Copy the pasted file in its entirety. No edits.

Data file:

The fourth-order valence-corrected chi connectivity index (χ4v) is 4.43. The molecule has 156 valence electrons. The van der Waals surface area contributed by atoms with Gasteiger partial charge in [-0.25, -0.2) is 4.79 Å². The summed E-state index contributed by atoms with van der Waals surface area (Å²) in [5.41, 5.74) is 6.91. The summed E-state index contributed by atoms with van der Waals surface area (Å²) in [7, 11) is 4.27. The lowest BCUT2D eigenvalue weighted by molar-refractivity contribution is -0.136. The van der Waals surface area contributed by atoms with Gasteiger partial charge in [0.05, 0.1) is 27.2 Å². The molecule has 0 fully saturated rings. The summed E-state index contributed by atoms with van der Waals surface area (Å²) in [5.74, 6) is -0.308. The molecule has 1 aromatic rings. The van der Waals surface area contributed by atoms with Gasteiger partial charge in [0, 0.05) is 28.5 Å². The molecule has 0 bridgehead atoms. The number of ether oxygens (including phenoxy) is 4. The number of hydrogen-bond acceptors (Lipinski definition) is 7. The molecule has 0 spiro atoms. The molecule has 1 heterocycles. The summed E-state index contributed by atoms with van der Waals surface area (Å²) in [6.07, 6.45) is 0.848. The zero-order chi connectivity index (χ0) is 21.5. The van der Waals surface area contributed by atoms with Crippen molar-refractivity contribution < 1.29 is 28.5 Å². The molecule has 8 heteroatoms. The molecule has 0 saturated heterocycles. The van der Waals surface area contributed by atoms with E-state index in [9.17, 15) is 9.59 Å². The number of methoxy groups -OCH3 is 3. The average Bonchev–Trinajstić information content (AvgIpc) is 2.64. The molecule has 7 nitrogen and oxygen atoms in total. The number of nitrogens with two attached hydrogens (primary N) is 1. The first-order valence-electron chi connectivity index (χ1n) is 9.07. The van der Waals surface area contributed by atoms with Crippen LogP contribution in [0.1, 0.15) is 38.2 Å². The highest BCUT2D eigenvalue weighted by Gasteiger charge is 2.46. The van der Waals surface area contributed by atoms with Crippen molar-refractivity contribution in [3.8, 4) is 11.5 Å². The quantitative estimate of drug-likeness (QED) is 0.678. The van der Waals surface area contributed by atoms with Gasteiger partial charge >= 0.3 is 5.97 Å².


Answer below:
The fourth-order valence-corrected chi connectivity index (χ4v) is 4.43. The molecule has 156 valence electrons. The van der Waals surface area contributed by atoms with Gasteiger partial charge in [-0.25, -0.2) is 4.79 Å². The summed E-state index contributed by atoms with van der Waals surface area (Å²) in [5.41, 5.74) is 6.91. The summed E-state index contributed by atoms with van der Waals surface area (Å²) in [7, 11) is 4.27. The lowest BCUT2D eigenvalue weighted by molar-refractivity contribution is -0.136. The van der Waals surface area contributed by atoms with Gasteiger partial charge in [0.05, 0.1) is 27.2 Å². The molecule has 0 fully saturated rings. The summed E-state index contributed by atoms with van der Waals surface area (Å²) in [5.74, 6) is -0.308. The molecule has 1 aromatic rings. The van der Waals surface area contributed by atoms with Gasteiger partial charge in [0, 0.05) is 28.5 Å². The molecule has 0 bridgehead atoms. The number of ether oxygens (including phenoxy) is 4. The number of hydrogen-bond acceptors (Lipinski definition) is 7. The molecule has 0 spiro atoms. The molecule has 1 heterocycles. The summed E-state index contributed by atoms with van der Waals surface area (Å²) in [6.07, 6.45) is 0.848. The zero-order chi connectivity index (χ0) is 21.5. The van der Waals surface area contributed by atoms with Crippen molar-refractivity contribution < 1.29 is 28.5 Å². The molecule has 8 heteroatoms. The molecule has 0 saturated heterocycles. The van der Waals surface area contributed by atoms with E-state index in [9.17, 15) is 9.59 Å². The number of methoxy groups -OCH3 is 3. The average Bonchev–Trinajstić information content (AvgIpc) is 2.64. The molecule has 7 nitrogen and oxygen atoms in total. The number of nitrogens with two attached hydrogens (primary N) is 1. The first-order valence-electron chi connectivity index (χ1n) is 9.07. The van der Waals surface area contributed by atoms with Crippen LogP contribution in [0.1, 0.15) is 38.2 Å². The highest BCUT2D eigenvalue weighted by Gasteiger charge is 2.46. The van der Waals surface area contributed by atoms with Crippen molar-refractivity contribution in [3.8, 4) is 11.5 Å². The quantitative estimate of drug-likeness (QED) is 0.678. The van der Waals surface area contributed by atoms with Gasteiger partial charge >= 0.3 is 5.97 Å².